Dogging You Out

You may know there’s a hold up in Congress right now because of the Blue Dogs. What you may not know is why.

If the Blue Dogs get their way, middle-class people will end up paying three times as much as a member of Congress for health care.

The Blue Dogs are proposing eliminating financial support for millions of middle-class Americans who have to purchase health care on their own. In the House bill as it is right now, people making 400% of poverty would get help. Blue Dogs want that number down to 300% which would leave a whole slew of people unable to afford the only health care available to them. The Blue Dogs are doing it to avoid having to raises taxes on the rich.

Without protections for middle-class families, millions of people would have to pay $1,050 a month for health insurance which is three times what members of Congress pay ($357/month). Health Care for America Now believes Blue Dogs should support the surcharge on families who earn more than $350,000 instead of making middle-class families pay thousands of dollars for health insurance.

Note: The average premium for family coverage nationally is $12,600 which is $1,050/month. The family premium for federal employees for the standard health coverage plan is $357/month.

A broad coalition of 19 major organizations sent a letter to Speaker Pelosi and Chairmen Rangel, Waxman, and Miller earlier this week stressing the urgency of making sure health care is truly affordable for middle class families. This is the text of that letter:

On behalf of the undersigned organizations, we want to express our strong support for enacting comprehensive health reform legislation this year that makes good on the promise that adequate, affordable health coverage and care will be made available to all Americans.

We commend your tireless efforts that are leading us towards this goal.

As the President and you have emphasized, America’s families are most concerned about the affordability of health coverage and care. It is essential, therefore, that health reform result in families getting meaningful health care coverage at an affordable cost. As a result, our organizations consider affordability to be of paramount importance.

We commend you for providing sliding-scale premium subsidies to families up to 400 percent of the federal poverty line. This is particularly important in rural and other areas where most residents have modest incomes and need assistance for coverage to be affordable. With family health premiums now averaging close to $13,000 per year, premiums alone constitute a significant portion of income even for people at the upper end of this standard. That is why this provision in the House bill is so important.

The House bill also recognizes other key elements of premium affordability. Some of the most important ones include:

• The bill limits premium rate differences based on age so that premium differentials are no higher than a two-to-one ratio.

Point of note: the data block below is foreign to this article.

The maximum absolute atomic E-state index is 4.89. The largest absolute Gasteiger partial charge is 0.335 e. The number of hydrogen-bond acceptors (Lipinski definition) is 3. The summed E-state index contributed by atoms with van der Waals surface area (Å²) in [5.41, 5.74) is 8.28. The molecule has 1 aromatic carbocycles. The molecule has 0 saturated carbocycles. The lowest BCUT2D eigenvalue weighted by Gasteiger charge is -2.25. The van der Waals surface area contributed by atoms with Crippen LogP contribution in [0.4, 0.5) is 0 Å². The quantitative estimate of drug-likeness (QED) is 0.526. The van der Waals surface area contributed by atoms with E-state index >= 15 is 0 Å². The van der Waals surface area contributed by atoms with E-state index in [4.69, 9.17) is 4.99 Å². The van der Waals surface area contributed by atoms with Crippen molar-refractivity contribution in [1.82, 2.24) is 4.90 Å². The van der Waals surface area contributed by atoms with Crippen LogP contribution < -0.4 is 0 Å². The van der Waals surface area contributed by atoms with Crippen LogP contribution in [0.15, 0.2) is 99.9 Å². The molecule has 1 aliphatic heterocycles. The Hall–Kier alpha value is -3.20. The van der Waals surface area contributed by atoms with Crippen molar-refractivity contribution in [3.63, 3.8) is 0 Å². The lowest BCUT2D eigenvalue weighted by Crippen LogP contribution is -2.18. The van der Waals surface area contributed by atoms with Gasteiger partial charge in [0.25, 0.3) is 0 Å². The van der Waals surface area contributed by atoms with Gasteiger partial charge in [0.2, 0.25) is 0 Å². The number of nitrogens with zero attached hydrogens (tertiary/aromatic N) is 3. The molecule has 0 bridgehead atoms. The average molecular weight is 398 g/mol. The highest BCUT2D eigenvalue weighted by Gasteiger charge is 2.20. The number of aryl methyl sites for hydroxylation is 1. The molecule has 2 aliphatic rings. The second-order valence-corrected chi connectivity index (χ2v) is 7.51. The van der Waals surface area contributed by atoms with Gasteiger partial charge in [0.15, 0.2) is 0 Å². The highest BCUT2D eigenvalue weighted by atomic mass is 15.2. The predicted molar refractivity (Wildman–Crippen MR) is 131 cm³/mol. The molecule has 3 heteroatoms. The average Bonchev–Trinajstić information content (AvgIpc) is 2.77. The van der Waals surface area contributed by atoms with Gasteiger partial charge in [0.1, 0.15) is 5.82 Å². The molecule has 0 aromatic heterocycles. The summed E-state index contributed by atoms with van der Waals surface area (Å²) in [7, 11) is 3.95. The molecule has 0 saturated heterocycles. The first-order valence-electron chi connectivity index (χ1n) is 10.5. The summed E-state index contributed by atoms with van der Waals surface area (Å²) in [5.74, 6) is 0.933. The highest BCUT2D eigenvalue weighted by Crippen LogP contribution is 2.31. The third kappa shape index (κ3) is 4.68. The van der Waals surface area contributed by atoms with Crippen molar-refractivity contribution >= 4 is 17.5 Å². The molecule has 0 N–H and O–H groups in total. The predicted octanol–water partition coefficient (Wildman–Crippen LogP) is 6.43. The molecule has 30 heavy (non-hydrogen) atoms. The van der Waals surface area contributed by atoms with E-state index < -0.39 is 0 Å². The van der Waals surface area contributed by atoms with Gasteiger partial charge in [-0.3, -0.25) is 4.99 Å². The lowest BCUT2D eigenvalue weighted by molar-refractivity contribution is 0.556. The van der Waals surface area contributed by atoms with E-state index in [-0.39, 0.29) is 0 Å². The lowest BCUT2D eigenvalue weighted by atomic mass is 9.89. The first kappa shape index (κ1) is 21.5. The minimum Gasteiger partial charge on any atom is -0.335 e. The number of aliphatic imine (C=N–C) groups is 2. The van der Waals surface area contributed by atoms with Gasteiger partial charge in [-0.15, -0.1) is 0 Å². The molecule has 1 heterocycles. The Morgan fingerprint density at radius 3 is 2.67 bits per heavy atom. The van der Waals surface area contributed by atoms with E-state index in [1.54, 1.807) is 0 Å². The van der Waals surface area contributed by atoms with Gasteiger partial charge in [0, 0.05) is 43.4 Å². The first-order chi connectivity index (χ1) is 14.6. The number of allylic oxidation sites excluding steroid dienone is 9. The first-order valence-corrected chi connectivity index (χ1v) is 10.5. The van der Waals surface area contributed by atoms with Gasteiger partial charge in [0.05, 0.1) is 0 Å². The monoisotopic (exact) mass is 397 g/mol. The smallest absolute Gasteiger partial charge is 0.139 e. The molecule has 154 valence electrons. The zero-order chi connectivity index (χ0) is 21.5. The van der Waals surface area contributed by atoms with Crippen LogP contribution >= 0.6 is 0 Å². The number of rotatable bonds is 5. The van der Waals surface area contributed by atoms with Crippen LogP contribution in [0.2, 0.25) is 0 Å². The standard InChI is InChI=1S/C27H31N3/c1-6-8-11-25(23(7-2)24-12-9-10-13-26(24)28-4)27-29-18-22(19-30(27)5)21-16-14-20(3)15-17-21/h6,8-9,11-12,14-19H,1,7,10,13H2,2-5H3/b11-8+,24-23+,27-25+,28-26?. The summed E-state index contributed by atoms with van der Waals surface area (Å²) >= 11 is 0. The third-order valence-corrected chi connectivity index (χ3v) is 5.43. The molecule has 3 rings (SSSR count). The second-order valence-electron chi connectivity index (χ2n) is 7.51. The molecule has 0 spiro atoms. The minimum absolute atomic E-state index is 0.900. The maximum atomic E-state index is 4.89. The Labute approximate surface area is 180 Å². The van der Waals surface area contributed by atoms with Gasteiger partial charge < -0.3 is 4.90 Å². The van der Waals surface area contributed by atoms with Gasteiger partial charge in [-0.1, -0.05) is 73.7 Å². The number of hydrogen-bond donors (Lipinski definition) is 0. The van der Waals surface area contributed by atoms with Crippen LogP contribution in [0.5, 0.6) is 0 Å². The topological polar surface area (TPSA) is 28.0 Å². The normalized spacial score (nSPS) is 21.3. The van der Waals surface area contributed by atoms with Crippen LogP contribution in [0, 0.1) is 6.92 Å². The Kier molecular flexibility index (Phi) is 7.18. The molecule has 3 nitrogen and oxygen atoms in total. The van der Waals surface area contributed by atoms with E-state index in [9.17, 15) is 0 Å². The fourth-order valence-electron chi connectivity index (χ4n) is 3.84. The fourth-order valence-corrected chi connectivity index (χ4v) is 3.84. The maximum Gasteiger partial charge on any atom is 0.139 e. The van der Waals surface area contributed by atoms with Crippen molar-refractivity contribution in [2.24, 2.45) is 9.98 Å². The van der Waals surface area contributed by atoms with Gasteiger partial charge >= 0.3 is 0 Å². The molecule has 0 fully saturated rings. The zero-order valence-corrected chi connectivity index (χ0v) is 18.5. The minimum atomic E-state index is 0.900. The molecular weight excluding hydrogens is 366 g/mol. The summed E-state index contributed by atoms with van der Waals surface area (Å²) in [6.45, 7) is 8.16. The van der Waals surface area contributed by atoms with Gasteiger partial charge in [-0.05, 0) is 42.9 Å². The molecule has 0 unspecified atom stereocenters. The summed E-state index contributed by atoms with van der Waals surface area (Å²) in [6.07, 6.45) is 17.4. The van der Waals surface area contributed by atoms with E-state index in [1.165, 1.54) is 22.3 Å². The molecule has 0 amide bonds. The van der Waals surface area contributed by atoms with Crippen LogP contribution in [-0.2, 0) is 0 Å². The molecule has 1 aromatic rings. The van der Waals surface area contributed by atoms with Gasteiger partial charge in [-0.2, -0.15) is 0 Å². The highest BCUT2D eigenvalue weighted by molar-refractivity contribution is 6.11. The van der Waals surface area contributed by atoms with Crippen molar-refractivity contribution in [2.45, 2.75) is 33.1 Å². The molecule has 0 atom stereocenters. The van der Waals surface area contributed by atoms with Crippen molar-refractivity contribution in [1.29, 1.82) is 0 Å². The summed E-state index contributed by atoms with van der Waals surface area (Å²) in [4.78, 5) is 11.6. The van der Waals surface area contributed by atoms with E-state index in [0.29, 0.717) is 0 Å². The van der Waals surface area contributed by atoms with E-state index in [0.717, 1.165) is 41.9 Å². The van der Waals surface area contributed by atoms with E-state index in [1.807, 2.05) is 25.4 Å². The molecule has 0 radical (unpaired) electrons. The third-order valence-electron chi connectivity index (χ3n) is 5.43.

• The subsidies in the bill ensure that lower-income families receive greater protection so that they pay lesser percentages of income in premiums.

• The bill exempts people from the individual mandate requirement if their economic circumstances make premiums unaffordable.

• The bill assures that health coverage at work includes standard benefits and meaningful contributions from employers and also includes protections for workers who cannot afford employer coverage.

Additionally, the House bill recognizes the importance of adequacy of coverage and the need for affordability of cost-sharing to protect families from catastrophic costs. A recent national study found that 62 percent of all bankruptcies were medical in 2007 and that 92 percent of these bankruptcies had medical debts exceeding $5,000 or 10 percent of family income, despite the fact that most had health insurance.

We strongly support some of the key attributes of the House bill that are designed to make the costs of health care affordable. In particular: (1) as in the FEHBP, it is important that there be reasonable limits on the total out-of-pocket costs patients must pay for their health care; and (2) lower-income people need premium subsidies based on plans with higher actuarial values so that they have adequate coverage protection, and they need the protection of lower out-of-pocket caps.

Our organizations will work tirelessly together with you to support and strengthen these key provisions that are designed to make health coverage and care affordable.


American Cancer Society Cancer Action Network
American Federation of State, County and Municipal Employees
American Heart Association/American Stroke Association
American Medical Student’s Association
American Public Health Association
Communications Workers of America
Community Catalyst
Consumers Union
Families USA
Health Care for America Now
National Education Association
National Partnership for Women & Families
National Patient Advocate Foundation
National Women’s Law Center
PICO National Network
Service Employees International Union
United Food and Commercial Workers

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